HL Deb 04 May 1966 vol 274 cc424-8

3.45 p.m.


My Lords, with permission, I should like to repeat a Statement which my right honourable friend the Prime Minister has just made in another place, about doctors' and dentists' pay. His words were:

"I should like to make a Statement about the latest Report of the Review Body on Doctors' and Dentists' Remuneration, covering the next two years, which is being published to-day. I should like to express the Government's gratitude to the Review Body for the sustained and intensive work they have put into the conduct of this particularly difficult review.

"The Government accept all the Review Body's recommendations in principle and are at once making arrangements to implement those for hospital doctors and dentists, and for general dental practitioners, in full with effect from April 1, 1966, at an estimated cost in the current financial year of about £ 12 million. The average percentage increases in net remuneration are 13.4 for hospital doctors and dentists and 10.6 for general dental practitioners.

"For general medical practitioners it is estimated that full implementation of the recommendations would cost some £ 28 million this year and would involve an increase of about a third in aggregate net income. The Government agree with the Review Body that special considerations of workload and manpower in general practice justify an exceptionally large increase in remuneration for general practitioners. In the light however both of current economic difficulties and of their general policy for prices and incomes, the Government have decided that they would not be justified in implementing an increase of this magnitude in a single immediate step. They accordingly propose that the Review Body's recommendations should be implemented in two stages. The first stage would apply retrospectively from April 1, 1966, and would be designed to increase net income by about half the full amount, or rather more than 15 per cent. The second stage, completing the implementation of the Review Body's recommendations, would take effect from April 1, 1967. The Government are willing to discuss with the profession how this can best be achieved and are putting forward their own proposals.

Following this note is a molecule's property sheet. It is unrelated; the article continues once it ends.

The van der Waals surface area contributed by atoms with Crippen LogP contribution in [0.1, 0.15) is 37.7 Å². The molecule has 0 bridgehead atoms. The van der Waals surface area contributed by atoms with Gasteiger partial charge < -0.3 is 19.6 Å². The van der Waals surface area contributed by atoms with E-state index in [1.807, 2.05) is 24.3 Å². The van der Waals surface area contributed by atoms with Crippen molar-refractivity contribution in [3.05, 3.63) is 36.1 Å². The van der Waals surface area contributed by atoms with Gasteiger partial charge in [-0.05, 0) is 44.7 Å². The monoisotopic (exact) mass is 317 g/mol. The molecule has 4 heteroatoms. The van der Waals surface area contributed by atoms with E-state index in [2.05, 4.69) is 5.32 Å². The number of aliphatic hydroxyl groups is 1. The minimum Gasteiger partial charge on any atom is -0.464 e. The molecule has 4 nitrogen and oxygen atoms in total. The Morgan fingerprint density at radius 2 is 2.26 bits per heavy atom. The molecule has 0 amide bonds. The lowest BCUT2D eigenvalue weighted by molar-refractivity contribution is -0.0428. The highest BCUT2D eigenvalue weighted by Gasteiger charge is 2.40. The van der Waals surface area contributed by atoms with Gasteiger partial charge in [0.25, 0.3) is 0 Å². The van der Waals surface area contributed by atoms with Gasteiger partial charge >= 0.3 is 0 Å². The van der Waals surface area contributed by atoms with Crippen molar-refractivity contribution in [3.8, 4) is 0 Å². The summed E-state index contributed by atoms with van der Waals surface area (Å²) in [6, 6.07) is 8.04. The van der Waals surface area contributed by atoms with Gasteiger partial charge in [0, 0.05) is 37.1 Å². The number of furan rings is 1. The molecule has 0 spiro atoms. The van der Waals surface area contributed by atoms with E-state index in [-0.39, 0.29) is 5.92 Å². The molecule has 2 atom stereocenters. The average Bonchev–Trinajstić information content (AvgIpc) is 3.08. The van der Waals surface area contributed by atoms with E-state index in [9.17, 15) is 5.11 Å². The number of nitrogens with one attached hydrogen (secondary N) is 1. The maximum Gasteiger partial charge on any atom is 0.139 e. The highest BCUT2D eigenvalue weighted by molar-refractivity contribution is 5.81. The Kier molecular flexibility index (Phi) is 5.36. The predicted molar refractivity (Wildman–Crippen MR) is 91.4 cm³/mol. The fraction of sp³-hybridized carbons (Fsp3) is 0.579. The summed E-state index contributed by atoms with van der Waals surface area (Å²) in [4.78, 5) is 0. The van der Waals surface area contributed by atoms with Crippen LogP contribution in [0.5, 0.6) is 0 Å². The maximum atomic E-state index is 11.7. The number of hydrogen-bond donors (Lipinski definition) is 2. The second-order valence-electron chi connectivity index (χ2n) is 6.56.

"A third and final Report on the negotiations between the Health Departments and the profession about the proposed new contract for family doctors is also being published to-day, and the Minister of Health is to-day writing to the Chairman of the General Medical Services Committee to convey the Government's proposals as regards both the contract and remuneration."


My Lords, I am sure we are all very grateful to the noble Earl for repeating the Prime Minister's Statement to the House. It is a very important Statement and it deals with what is going to be a very expensive matter. I have no doubt that the medical profession as a whole is, and has been, of the opinion that the Gov- ernment were morally obliged to accept the recommendations, whatever they were, of the Review Body without referring them to the Prices and Incomes Board. Whether other wage and salary earners will think so is another matter, because the increases recommended by the Review Body are obviously far in excess of anything that could be reconciled with the Government's incomes policy as a whole.

May I ask the noble Earl just two general questions? First, what effect do the Government think their decision to accept in principle the Review Body's recommendations will have on the incomes policy as a whole? Secondly, I should like to ask whether the Government expect that the medical profession will accept that general medical practitioners alone of the doctors concerned should not get the whole of the recommended increase in one step?